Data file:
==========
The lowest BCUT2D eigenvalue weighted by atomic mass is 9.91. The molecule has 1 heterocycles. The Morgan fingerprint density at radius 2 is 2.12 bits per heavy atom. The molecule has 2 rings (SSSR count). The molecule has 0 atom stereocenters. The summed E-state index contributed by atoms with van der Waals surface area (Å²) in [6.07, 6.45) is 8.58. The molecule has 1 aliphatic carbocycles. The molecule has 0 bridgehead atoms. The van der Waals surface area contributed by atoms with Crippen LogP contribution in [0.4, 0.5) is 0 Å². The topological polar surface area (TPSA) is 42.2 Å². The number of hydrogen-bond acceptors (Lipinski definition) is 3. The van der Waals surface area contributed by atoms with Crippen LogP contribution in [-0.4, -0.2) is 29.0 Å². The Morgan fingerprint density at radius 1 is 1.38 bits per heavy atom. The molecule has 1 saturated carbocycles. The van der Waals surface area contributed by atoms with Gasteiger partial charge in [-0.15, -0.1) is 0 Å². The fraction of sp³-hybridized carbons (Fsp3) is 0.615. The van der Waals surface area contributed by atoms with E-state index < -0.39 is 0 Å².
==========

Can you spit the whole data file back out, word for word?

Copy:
The lowest BCUT2D eigenvalue weighted by atomic mass is 9.91. The molecule has 1 heterocycles. The Morgan fingerprint density at radius 2 is 2.12 bits per heavy atom. The molecule has 2 rings (SSSR count). The molecule has 0 atom stereocenters. The summed E-state index contributed by atoms with van der Waals surface area (Å²) in [6.07, 6.45) is 8.58. The molecule has 1 aliphatic carbocycles. The molecule has 0 bridgehead atoms. The van der Waals surface area contributed by atoms with Crippen LogP contribution in [0.4, 0.5) is 0 Å². The topological polar surface area (TPSA) is 42.2 Å². The number of hydrogen-bond acceptors (Lipinski definition) is 3. The van der Waals surface area contributed by atoms with Crippen LogP contribution in [-0.4, -0.2) is 29.0 Å². The Morgan fingerprint density at radius 1 is 1.38 bits per heavy atom. The molecule has 1 saturated carbocycles. The van der Waals surface area contributed by atoms with Gasteiger partial charge in [-0.15, -0.1) is 0 Å². The fraction of sp³-hybridized carbons (Fsp3) is 0.615. The van der Waals surface area contributed by atoms with E-state index < -0.39 is 0 Å².